Monday, June 5, 2017

The Middle Ground


I practice yoga every day because it makes me feel good. Oh, and it keeps me sane. I often struggle when I practice. Sometimes it's really hard physically, other times mentally, oftentimes both. The usual pattern: I start in a resistant, amped state of mind and by the time I land in Savasana, I'm in that glorious end zone of tranquility. But between these polarized places, there is the space in between, the peanut butter and jelly that I live in the majority of the time I'm practicing. The magic of yoga is the union of the physical and the mental, the body and the breath. This energetic tandem play creates a magical state---perfect and beautiful, though temporary and fleeting.

I've been trying to think of a term for this enchanted space. It's a real thing, this space in between the angst and the grace. I visualize it as a something invisible but with form. It pushes and it pulls, it moves around the body, kind of like the slime in Ghostbusters, only very friendly, very loving, and very gentle.  It's the opposite of destructive. It's integration, happening even without me knowing or trying. It comes through me, takes over, becomes the strongest sensation. It's not the amped up starting point, nor is it the blissed out end point. It's the space between the two, created only because the other states exist. Its the Middle Ground.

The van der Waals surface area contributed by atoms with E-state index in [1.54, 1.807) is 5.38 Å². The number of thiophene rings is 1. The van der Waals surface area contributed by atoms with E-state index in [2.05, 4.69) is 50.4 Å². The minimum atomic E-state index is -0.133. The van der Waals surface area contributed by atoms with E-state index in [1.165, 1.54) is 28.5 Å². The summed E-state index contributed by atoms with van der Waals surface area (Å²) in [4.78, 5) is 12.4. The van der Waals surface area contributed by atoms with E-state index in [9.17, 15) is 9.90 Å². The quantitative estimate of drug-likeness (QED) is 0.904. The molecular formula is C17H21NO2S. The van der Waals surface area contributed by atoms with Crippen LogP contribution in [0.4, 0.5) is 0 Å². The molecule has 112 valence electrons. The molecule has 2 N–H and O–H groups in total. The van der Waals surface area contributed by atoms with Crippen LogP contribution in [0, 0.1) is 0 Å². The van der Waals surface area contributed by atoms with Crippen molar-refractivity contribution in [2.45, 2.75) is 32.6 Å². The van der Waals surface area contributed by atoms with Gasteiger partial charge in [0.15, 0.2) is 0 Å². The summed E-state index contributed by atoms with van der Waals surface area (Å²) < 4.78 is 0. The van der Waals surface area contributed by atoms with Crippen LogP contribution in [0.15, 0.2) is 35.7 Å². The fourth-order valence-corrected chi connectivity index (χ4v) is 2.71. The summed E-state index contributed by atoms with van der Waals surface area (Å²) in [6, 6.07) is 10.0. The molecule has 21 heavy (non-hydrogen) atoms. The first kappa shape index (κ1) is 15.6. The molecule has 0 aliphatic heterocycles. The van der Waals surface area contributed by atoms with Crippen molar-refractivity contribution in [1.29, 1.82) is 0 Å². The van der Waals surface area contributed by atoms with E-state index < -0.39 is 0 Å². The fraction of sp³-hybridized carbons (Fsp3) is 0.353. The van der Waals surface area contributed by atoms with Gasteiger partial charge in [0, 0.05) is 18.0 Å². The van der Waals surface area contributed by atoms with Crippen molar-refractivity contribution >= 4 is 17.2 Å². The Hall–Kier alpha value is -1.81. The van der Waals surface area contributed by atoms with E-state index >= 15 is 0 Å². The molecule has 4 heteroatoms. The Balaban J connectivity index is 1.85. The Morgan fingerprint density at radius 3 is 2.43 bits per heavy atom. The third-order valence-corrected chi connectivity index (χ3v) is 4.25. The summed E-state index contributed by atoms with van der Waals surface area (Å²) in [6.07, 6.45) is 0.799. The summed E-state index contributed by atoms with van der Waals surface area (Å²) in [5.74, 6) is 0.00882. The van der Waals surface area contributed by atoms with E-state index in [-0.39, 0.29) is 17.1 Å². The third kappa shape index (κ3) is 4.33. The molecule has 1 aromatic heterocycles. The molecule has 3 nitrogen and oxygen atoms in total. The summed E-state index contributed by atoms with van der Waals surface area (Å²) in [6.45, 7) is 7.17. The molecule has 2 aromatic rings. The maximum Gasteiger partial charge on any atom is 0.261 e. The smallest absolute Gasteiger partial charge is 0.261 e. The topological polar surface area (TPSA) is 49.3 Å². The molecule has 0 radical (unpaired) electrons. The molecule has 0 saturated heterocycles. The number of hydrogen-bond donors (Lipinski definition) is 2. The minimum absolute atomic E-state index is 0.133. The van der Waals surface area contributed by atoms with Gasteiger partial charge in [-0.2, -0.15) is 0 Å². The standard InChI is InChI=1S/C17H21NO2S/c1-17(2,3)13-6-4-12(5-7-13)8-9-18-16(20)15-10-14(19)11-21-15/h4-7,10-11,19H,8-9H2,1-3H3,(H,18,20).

For my lifestyle-- parenting, running a business, managing a household-- I recognize that I can't stay in the Middle Ground all the time. But I think that because I have had a daily yoga practice for many years, there is resonance when other Middle Ground moments show up throughout my day when I am not doing yoga. It's during morning coffee in bed talking to my sweetheart about nothing and everything, floating in those moments between being asleep and brushing my teeth to start the clock on the beginning of another long, usually harried day. I find it driving my daughter to school, between rushing out the door and saying a hasty goodbye "do you have your lunch?" at the crosswalk. I experience the Middle Ground when I take the time to walk instead of drive the two miles to the community center where I volunteer on Tuesday nights.

It's a relief and a reward. I don't imagine that I would ever stop practicing yoga, but if for some reason I had to, I would know that the magic slime shows up in other ways. And a reward because, hot damn, all those years of in the yoga room have seriously paid off!


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